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abibliophobia

noun [uncountable]

the fear of running out of things to read

abibliophobic

adjective

abibliophobe

noun [countable]

'What better respite from abibliophobia than working in a library?'

it seems rather ironic that the term abibliophobia appears to have been coined on the Web … it would seem impossible for anyone with regular access to the Internet to be an abibliophobe

In a discussion of the term bibliotherapy, we looked at alternative therapy based on reading. In the term abibliophobia, we're conversely dealing with a psychotic condition caused by reading!

The World Wide Web is a cavernous source of reading material. Indeed, it's a bigger readers' repository than the world has ever known, so it seems rather ironic that the term abibliophobia appears to have been coined on the Web during the last three or four years. It would seem impossible for anyone with regular access to the Internet to be an abibliophobe (someone suffering from a fear of running out of reading material) or to become abibliophobic when more and more reading matter is available by the hour.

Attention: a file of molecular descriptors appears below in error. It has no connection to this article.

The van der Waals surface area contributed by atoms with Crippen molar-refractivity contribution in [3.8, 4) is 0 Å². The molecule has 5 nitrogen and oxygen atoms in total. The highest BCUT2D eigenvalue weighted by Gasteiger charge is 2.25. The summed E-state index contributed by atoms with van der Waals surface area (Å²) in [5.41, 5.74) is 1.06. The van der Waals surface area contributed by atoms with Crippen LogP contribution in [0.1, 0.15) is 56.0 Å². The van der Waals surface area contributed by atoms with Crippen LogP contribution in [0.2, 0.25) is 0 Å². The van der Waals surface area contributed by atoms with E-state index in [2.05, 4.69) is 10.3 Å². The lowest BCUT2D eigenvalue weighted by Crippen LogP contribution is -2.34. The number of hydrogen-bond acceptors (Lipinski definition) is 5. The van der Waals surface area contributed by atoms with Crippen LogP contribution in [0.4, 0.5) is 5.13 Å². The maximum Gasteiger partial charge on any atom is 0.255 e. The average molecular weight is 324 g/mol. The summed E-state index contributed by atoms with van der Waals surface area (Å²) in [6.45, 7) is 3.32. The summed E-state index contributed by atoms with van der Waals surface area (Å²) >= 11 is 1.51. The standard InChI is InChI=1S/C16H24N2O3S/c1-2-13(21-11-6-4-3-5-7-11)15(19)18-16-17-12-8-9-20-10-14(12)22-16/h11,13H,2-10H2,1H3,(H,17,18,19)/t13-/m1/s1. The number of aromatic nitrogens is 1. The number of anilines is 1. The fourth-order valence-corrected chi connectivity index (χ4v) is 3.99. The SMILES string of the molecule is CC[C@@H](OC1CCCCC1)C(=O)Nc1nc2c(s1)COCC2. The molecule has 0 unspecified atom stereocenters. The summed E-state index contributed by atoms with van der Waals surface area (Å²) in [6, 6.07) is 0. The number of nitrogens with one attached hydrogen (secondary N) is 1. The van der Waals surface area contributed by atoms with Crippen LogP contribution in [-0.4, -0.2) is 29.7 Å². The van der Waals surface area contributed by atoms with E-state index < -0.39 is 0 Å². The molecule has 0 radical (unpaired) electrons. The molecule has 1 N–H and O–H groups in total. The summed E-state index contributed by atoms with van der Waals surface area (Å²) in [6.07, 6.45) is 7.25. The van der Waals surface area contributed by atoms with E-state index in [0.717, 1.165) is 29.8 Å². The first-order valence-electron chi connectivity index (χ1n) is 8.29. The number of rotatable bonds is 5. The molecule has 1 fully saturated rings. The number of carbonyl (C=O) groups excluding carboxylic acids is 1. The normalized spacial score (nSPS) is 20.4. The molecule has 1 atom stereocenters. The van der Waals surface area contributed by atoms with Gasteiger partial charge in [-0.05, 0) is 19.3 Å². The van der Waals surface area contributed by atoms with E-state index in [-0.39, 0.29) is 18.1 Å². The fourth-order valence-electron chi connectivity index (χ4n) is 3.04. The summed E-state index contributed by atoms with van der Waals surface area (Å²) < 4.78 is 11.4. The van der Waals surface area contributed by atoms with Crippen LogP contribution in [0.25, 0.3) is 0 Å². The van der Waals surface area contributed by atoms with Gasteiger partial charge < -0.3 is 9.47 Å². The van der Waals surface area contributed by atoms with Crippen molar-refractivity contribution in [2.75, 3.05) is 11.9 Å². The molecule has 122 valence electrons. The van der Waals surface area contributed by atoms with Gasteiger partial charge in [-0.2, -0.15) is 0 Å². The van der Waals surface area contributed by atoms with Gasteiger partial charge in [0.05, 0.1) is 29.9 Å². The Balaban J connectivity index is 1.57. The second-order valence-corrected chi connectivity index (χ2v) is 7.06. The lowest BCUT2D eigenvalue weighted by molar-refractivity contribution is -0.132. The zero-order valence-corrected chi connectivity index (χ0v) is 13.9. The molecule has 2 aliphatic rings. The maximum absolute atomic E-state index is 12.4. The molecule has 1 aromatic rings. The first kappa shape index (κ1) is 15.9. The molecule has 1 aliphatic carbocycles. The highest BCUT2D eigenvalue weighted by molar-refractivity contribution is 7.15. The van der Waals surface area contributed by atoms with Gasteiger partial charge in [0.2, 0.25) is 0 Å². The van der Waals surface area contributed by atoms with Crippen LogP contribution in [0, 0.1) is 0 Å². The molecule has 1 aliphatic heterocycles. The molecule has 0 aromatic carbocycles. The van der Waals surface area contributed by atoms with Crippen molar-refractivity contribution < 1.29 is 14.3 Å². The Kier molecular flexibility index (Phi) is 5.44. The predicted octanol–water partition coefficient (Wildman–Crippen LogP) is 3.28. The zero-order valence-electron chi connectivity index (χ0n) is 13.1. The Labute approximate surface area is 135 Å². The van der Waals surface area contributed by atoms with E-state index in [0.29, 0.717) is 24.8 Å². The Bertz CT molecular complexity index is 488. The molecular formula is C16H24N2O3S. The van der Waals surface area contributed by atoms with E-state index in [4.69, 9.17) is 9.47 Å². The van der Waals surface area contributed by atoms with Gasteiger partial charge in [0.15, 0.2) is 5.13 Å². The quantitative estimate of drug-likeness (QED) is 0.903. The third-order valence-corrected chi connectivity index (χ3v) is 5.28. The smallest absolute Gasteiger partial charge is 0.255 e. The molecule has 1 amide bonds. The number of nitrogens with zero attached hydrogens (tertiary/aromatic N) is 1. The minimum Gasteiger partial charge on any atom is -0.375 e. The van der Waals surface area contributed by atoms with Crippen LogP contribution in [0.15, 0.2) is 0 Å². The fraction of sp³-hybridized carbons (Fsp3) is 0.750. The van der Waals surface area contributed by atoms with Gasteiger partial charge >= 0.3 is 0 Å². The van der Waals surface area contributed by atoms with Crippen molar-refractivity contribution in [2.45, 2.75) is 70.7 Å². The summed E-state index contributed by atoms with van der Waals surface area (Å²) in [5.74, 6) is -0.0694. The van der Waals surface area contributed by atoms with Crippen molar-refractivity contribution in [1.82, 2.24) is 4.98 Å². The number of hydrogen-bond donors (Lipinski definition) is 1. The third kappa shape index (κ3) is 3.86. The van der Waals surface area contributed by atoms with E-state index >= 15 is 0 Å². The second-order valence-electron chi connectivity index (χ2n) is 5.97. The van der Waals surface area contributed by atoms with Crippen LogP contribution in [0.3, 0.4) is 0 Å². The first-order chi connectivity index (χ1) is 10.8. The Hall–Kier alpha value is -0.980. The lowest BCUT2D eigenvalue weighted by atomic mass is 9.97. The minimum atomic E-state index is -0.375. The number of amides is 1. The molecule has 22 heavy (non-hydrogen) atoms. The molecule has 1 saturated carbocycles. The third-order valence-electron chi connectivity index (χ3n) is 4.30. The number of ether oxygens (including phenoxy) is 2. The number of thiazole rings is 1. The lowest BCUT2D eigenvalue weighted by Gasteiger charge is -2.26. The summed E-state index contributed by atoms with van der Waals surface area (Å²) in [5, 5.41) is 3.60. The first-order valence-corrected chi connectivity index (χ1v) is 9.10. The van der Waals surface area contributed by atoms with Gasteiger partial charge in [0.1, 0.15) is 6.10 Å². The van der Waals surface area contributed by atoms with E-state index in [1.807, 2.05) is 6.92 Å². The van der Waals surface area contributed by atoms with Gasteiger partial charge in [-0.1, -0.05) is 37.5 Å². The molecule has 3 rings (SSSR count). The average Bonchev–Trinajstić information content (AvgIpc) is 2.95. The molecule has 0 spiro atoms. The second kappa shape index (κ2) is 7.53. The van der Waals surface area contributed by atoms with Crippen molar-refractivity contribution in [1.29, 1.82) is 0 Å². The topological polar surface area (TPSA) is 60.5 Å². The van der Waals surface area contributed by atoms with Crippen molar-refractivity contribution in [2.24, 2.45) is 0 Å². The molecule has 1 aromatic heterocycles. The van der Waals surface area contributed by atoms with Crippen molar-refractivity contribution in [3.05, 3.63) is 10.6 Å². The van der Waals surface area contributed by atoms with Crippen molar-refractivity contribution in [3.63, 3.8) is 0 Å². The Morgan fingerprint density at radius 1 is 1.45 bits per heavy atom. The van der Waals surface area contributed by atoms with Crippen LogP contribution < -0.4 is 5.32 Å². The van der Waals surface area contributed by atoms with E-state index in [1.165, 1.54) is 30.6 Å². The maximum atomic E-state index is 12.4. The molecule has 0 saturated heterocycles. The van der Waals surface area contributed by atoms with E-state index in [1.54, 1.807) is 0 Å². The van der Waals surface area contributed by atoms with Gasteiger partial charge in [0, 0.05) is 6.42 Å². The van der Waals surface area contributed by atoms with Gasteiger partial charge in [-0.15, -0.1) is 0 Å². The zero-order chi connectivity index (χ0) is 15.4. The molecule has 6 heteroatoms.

Background – abibliophobia

Phobia is used both independently and as a suffix to describe an irrational fear of something, and has had increasingly productive use as a suffix in recent years – it seems possible to create an English term for being frightened of almost anything. For instance, many of us have heard of claustrophobia (fear of confined spaces) and agoraphobia (fear of open spaces) but what about e.g. papaphobia (fear of the Pope or the Roman Catholic Church), nostophobia (a fear of returning home), or even coulrophobia (fear of clowns)? The English language seems to concentrate as much on classifying disorders as it does finding terms for alternative therapies used to address them, so as well as bibliotherapy, we have bibliophobia (an irrational fear of books). Abibliophobia is most likely a nonce derivative of the latter, using morpheme 'a' from the Greek not.

by Kerry Maxwell, author of Brave New Words

This article was first published on 21st April 2003.

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